The compressed timeline—the bulk of the work was completed in a three-month span—large stakeholder group and number of digital experience deliverables meant the Leviathan team had to work and scale quickly; up to 20 team members worked on the project at any given time and partners at Envoy took on certain development tasks to assist in the effort. “Because of the number of interactives and the various business units within the organization, the content collection and approval processes were big endeavors,” added Leviathan’s Executive Producer Luvy Delgado. “Building all of the experiences to be able to scale in content and possibly to live in different locations presented even more daunting challenges.”

Despite the short development window, the corporate teams understood the need for prototyping. Leviathan made smaller scale mockups in the studio, bringing the client group in to provide feedback that, in turn allowed the team to make adjustments—often in real time. The Leviathan team used a suite that included software like TouchDesigner and web development tools in conjunction with hardware like Realsense cameras sensing for motion and proximity for experiences like the Hamburger University and Hall of Visionaries walls. The sensors allow for ambient modes to mimic movement, drawing visitors in and triggering a full presentation of interactive options.

The ample number of distinct considerations notwithstanding, Leviathan’s holistic solution is driven through a single, robust content management system. The custom CMS seamlessly facilitates the deployment of every type of content across all of the interactives, from corporate photos and videos to social media hashtag feeds and gives internal managers an intuitive way to keep things fresh.

“This is one of the single largest projects we’ve had to deliver assets for in our company’s history,” remarked Leviathan’s CEO Chad Hutson. “We came away learning how to operate more efficiently and having supported one of the most globally-recognized brands on this scale, we feel ready to tackle anything.”

“And to add to that: In short,” concludes White, “we’ve co-created a revolutionary visitor experience that inspires, empowers, and builds everlasting impressions. And, the adventure continues with McDonald’s leadership: We have just been invited by Agency123 to help create two exciting new MHQ interactives that will debut in the months ahead.”

Experiencing MHQ
A large LED screen in the HQ lobby—the first digital touchpoint for the public—provides compelling original content that evolves throughout the day and season to season. Ascending to the second floor, visitors encounter a digital installation which introduces them to RMHC and the charitable arm of the organization: an interactive educational kiosk defined by a large-scale mosaic presentation. The kiosk’s content is constantly updated to relate RMHC’s impact.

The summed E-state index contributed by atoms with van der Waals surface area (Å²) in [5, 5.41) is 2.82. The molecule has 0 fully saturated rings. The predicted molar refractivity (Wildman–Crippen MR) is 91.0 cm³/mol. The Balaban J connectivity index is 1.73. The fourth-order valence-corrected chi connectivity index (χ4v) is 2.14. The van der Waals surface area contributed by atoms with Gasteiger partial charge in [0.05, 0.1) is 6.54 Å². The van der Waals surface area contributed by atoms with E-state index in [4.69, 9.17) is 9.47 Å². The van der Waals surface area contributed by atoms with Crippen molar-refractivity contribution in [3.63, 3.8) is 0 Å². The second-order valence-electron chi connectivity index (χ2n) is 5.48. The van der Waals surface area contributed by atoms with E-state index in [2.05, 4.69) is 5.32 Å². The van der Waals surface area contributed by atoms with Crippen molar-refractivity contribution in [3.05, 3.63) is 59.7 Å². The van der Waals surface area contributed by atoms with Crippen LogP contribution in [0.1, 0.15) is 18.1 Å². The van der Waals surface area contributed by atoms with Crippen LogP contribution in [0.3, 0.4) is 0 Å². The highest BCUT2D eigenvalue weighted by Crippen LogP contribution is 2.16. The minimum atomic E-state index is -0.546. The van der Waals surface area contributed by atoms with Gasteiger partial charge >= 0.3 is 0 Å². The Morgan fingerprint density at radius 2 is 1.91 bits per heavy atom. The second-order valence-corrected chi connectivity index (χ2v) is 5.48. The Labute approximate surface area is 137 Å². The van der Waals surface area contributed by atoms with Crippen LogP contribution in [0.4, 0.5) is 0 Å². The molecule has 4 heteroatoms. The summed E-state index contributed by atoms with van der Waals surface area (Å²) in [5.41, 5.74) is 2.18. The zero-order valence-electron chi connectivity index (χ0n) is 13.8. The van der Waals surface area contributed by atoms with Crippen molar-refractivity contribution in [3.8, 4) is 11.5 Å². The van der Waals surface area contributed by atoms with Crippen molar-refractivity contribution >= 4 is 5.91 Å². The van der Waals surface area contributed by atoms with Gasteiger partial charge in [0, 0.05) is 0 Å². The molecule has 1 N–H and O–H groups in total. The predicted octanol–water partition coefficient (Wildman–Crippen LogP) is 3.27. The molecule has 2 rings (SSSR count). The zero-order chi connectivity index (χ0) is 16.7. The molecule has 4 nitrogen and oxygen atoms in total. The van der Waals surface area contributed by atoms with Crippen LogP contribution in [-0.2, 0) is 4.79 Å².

Also on the second floor, the largest of the interactive experiences offers a warm welcome to the week’s Hamburger University trainees. Responding to motion and touch and capable of accommodating dozens of concurrent interactions simultaneously, this powerful experience educates through interactive timelines and an expansive video archive, inviting users to engage directly with the brand’s far-reaching legacy.

Near the Hamburger University Interactive, a wall with over a hundred wooden-framed digital displays updates to show photos of each “university student” in current attendance, with the addition of fun personal facts. The unique setup requires multiple computers, but all work in harmony in “graduation takeover” mode which celebrates class completion.

On the third floor, RMHC donors are showcased in another interactive display, allowing sorting and further information discovery related to the charity’s contributors. Another installation on this floor brings the company’s quest for sustainability to life vibrantly; tapping the screen has the potential to launch a rich-media exploration into the ways McDonald’s is using its scale for the good of all.

The Hall of Visionaries installation makes its home among the executive offices on MHQ’s eighth floor. Activated by motion, any encounter with the experience conjures a kaleidoscopic and moving video tribute to prominent cultural figures who began their careers at McDonald’s.

Oh, and there’s a McDonald’s Global Restaurant at MHQ, too.


Project Name: McDonald’s Global Headquarters
Client: McDonald’s Corporation
Location: Chicago
Open Date: June 2018
Project Area: 490,000 sq ft
Architecture: IA Interior Architects, Studio O+A (interior architecture); Gensler (architect of record)
Interactive Experience Design: Leviathan
Wayfinding Design: IA Interior Architects
Fabrication: AVI-SPL (digital integration), Waveguide, LLC (A/V consulting), Moss (fabrication)
Collaborators: Agency123
Photography: McDonald’s Corporation, Garrett Rowland (photography); Leviathan (photography, videography)